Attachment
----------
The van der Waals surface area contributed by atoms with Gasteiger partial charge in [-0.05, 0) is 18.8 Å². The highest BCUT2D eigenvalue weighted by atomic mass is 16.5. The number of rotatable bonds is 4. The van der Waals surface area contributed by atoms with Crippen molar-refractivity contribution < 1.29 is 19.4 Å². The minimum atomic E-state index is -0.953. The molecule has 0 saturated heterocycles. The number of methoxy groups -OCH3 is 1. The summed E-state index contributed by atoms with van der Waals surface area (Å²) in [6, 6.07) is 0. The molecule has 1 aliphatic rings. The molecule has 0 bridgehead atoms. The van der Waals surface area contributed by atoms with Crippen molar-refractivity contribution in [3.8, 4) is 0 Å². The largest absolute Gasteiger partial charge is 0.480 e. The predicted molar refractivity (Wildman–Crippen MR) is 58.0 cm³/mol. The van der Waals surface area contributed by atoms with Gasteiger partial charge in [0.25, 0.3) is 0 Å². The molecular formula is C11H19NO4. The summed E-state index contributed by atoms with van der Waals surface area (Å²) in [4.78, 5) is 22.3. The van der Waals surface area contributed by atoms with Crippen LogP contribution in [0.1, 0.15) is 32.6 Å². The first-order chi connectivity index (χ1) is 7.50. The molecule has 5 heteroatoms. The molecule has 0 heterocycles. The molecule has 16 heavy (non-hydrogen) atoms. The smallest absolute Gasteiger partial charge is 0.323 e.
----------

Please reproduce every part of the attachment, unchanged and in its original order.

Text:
The van der Waals surface area contributed by atoms with Gasteiger partial charge in [-0.05, 0) is 18.8 Å². The highest BCUT2D eigenvalue weighted by atomic mass is 16.5. The number of rotatable bonds is 4. The van der Waals surface area contributed by atoms with Crippen molar-refractivity contribution < 1.29 is 19.4 Å². The minimum atomic E-state index is -0.953. The molecule has 0 saturated heterocycles. The number of methoxy groups -OCH3 is 1. The summed E-state index contributed by atoms with van der Waals surface area (Å²) in [6, 6.07) is 0. The molecule has 1 aliphatic rings. The molecule has 0 bridgehead atoms. The van der Waals surface area contributed by atoms with Crippen molar-refractivity contribution in [3.8, 4) is 0 Å². The largest absolute Gasteiger partial charge is 0.480 e. The predicted molar refractivity (Wildman–Crippen MR) is 58.0 cm³/mol. The van der Waals surface area contributed by atoms with Gasteiger partial charge in [0.25, 0.3) is 0 Å². The molecular formula is C11H19NO4. The summed E-state index contributed by atoms with van der Waals surface area (Å²) in [4.78, 5) is 22.3. The van der Waals surface area contributed by atoms with Crippen LogP contribution in [0.1, 0.15) is 32.6 Å². The first-order chi connectivity index (χ1) is 7.50. The molecule has 5 heteroatoms. The molecule has 0 heterocycles. The molecule has 16 heavy (non-hydrogen) atoms. The smallest absolute Gasteiger partial charge is 0.323 e.